A number of growth factors, including vascular endothelial growth factor (VEGF), basic fibroblast growth factor (bFGF), transforming growth factor-beta (TGF-beta), and interleukin 6 (IL-6), have been demonstrated as regulators of angiogenesis.[4] Takahashi et al[5] outlined a number of cellular markers that distinguish the phases of hemangiomas; these markers include tissue metalloproteinase (TIMP-1), bFGF, proliferating cell nuclear antigen, type IV collagenase, VEGF, and urokinase.

Another theory suggests that the endothelial cells of hemangiomas are derived from a distant population of endothelial precursors carried by existing vascular pathways to a receptive environment. Potential sources include the bone marrow and the placenta. A small embolic nidus of placental endothelial cells could reach fetal tissues through the permissive right-to-left fetal shunt of fetal circulation.

This occurrence could, in part, explain the 3-fold increased risk of hemangiomas observed in infants subjected in utero to chorionic villus sampling, because local placental injury might predispose the shedding of cells into the fetal circulation. At least 5 markers of hemangiomas are uniquely co-expressed in the placenta: GLUT1, merosin, Lewis Y antigen, Fc-R11b, and type III iodothyronine deiodinase. Recently, a comparison of the transcriptomes of the human placenta and infantile hemangiomas supported a placental origin of the tumors.[6]



United States

Hemangiomas are the most common tumors of infancy, occurring in as many as 2.6% of neonates and 12% of children aged 1 year.[7, 8] Up to 30% of preterm infants with low birth weight (1000 g) may have hemangiomas.[9] Fifty percent of venous malformations occur in the head and the neck.[10]

In the oral cavity, the bones and the muscles are affected as well as the mucosa and the skin. The incidence of intraosseous hemangiomas varies from 0.5-1.0% of all intraosseous neoplasms.[11] The bones most frequently affected are the vertebral column and the calvaria. The most commonly affected facial bones are the mandible, the maxilla, and the nasal bones. Intraosseous lesions affect the mandible more often than the maxilla, with a ratio of 2:1 reported in one study.[12] Involvement of the zygoma is rare.[13]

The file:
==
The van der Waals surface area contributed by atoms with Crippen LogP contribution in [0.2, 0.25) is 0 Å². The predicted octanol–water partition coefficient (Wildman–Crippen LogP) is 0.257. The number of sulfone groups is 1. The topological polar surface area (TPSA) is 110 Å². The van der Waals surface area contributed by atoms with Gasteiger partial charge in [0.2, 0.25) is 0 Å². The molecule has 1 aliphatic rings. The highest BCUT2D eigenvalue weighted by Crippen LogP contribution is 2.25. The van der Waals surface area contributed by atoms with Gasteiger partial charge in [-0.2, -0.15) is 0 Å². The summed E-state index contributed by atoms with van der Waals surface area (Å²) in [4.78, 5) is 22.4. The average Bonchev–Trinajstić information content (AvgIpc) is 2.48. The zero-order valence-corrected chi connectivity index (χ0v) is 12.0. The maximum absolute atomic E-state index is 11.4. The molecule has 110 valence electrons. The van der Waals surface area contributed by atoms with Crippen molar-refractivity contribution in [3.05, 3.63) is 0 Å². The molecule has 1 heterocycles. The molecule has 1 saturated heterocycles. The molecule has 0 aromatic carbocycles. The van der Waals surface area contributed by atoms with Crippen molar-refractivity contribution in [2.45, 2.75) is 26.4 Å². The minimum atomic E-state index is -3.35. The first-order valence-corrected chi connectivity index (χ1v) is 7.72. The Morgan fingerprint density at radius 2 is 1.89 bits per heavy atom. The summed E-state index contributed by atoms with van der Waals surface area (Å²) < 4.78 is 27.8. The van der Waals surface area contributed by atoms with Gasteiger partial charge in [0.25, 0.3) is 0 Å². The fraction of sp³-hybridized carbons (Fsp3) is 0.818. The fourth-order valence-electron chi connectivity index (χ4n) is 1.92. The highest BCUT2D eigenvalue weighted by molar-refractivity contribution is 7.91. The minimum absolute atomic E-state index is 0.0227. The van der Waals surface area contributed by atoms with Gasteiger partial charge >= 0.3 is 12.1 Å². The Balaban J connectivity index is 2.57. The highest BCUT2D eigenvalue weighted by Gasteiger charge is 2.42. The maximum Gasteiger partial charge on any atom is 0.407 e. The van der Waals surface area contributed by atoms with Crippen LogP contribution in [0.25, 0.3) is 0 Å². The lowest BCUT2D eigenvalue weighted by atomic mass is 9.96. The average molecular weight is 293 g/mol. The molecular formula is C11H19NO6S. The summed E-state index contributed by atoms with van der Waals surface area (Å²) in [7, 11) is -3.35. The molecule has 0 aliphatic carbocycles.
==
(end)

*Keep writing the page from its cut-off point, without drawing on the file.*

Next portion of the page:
Intramuscular hemangiomas in the oral region are most commonly seen in the masseter, compromising 5% of all intramuscular hemangiomas.[14]


The morbidity of oral hemangiomas ranges from surface discoloration to life-threatening functional compromise of the airway or hemorrhage. Fatal spontaneous hemorrhage from jaw hemangiomas has been documented in 25 cases.[15] Significant morbidity can also occur from many of the treatments of hemangiomas, and biopsy of these lesions is also fraught with danger.


Hemangioma, the most common tumor of infancy, affects as many as 12% of whites, but it rarely occurs in darker-skinned individuals. Vascular malformations also more commonly occur in whites.


Hemangiomas are approximately 3-5 times more common in females than in males.[16] The male-to-female ratio for venous malformations is reported in one study[10] to be 1:1. Arteriovenous hemangiomas of the oral cavity have a predilection for females.[17] Intraosseous hemangiomas are about 3 times more common in females than in males.[12, 15]

The patient's sex does not influence the speed or the completeness of involution of hemangiomas.[18]


By their definition, hemangiomas occur in infants and children. The incidence of hemangiomas increases to 23% in premature infants with a birthweight of less than 1000 g.

Vascular malformations have a much broader range of incidence. Barrett and Speight[17] observed 35 oral vascular malformations over a 48-year period at their institution. The mean age was 52.6 years, with a range of 12-90 years.

Intraosseous vascular malformations most commonly occur in the fourth decade of life but range from infancy to the eighth decade of life.

The peak incidence of central vascular malformations of the jaws is in the second decade of life.[15]

Intramuscular vascular malformation of the head and the neck most commonly present in the third decade of life.[14]


Hemangiomas and vascular malformations are diagnosed fairly easily with a careful history and a physical examination.

Capillary hemangiomas are usually not present at birth but are antedated by a pale, well-demarcated, flat area, most visible with agitation. These prodromal lesions may appear as a pale halo surrounding an area of telangiectasis or as a very fine telangiectasia similar to the port-wine stain.